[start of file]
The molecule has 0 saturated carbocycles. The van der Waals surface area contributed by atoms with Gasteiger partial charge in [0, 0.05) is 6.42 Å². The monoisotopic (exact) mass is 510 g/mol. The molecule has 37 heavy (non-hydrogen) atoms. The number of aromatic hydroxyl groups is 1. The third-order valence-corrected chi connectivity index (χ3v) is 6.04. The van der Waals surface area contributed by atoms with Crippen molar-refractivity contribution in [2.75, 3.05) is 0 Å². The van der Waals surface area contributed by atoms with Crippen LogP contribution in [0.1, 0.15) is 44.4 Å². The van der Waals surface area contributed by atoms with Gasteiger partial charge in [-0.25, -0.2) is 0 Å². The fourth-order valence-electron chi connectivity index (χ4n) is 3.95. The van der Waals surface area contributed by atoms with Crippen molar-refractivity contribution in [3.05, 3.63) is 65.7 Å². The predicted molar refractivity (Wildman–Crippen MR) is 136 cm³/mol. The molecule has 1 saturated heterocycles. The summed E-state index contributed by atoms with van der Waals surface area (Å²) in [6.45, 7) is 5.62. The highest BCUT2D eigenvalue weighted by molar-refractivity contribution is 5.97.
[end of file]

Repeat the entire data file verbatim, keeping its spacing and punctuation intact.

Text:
The molecule has 0 saturated carbocycles. The van der Waals surface area contributed by atoms with Gasteiger partial charge in [0, 0.05) is 6.42 Å². The monoisotopic (exact) mass is 510 g/mol. The molecule has 37 heavy (non-hydrogen) atoms. The number of aromatic hydroxyl groups is 1. The third-order valence-corrected chi connectivity index (χ3v) is 6.04. The van der Waals surface area contributed by atoms with Crippen molar-refractivity contribution in [2.75, 3.05) is 0 Å². The van der Waals surface area contributed by atoms with Crippen LogP contribution in [0.1, 0.15) is 44.4 Å². The van der Waals surface area contributed by atoms with Gasteiger partial charge in [-0.25, -0.2) is 0 Å². The fourth-order valence-electron chi connectivity index (χ4n) is 3.95. The van der Waals surface area contributed by atoms with Crippen molar-refractivity contribution in [3.05, 3.63) is 65.7 Å². The predicted molar refractivity (Wildman–Crippen MR) is 136 cm³/mol. The molecule has 1 saturated heterocycles. The summed E-state index contributed by atoms with van der Waals surface area (Å²) in [6.45, 7) is 5.62. The highest BCUT2D eigenvalue weighted by molar-refractivity contribution is 5.97.